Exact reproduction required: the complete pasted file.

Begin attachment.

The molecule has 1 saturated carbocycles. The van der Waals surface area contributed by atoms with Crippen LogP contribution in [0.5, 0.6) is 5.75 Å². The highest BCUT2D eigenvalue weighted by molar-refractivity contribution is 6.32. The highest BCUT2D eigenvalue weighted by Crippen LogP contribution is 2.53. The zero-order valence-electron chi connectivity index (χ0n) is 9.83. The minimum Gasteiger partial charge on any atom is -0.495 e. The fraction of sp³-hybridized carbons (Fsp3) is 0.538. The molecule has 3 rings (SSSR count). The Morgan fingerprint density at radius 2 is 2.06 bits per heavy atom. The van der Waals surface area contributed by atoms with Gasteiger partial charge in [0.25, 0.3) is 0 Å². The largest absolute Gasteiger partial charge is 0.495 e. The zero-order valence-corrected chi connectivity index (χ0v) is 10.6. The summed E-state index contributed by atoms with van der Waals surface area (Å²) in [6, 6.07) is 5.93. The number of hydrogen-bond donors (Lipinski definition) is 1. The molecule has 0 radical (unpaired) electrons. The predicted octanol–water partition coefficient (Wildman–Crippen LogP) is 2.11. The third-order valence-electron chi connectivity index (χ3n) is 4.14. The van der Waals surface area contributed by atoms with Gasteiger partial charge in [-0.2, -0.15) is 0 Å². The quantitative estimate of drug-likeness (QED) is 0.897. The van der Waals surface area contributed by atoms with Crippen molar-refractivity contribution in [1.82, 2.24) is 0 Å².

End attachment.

The molecule has 1 saturated carbocycles. The van der Waals surface area contributed by atoms with Crippen LogP contribution in [0.5, 0.6) is 5.75 Å². The highest BCUT2D eigenvalue weighted by molar-refractivity contribution is 6.32. The highest BCUT2D eigenvalue weighted by Crippen LogP contribution is 2.53. The zero-order valence-electron chi connectivity index (χ0n) is 9.83. The minimum Gasteiger partial charge on any atom is -0.495 e. The fraction of sp³-hybridized carbons (Fsp3) is 0.538. The molecule has 3 rings (SSSR count). The Morgan fingerprint density at radius 2 is 2.06 bits per heavy atom. The van der Waals surface area contributed by atoms with Gasteiger partial charge in [0.25, 0.3) is 0 Å². The largest absolute Gasteiger partial charge is 0.495 e. The zero-order valence-corrected chi connectivity index (χ0v) is 10.6. The summed E-state index contributed by atoms with van der Waals surface area (Å²) in [6, 6.07) is 5.93. The number of hydrogen-bond donors (Lipinski definition) is 1. The molecule has 0 radical (unpaired) electrons. The predicted octanol–water partition coefficient (Wildman–Crippen LogP) is 2.11. The third-order valence-electron chi connectivity index (χ3n) is 4.14. The van der Waals surface area contributed by atoms with Gasteiger partial charge in [-0.2, -0.15) is 0 Å². The quantitative estimate of drug-likeness (QED) is 0.897. The van der Waals surface area contributed by atoms with Crippen molar-refractivity contribution in [1.82, 2.24) is 0 Å².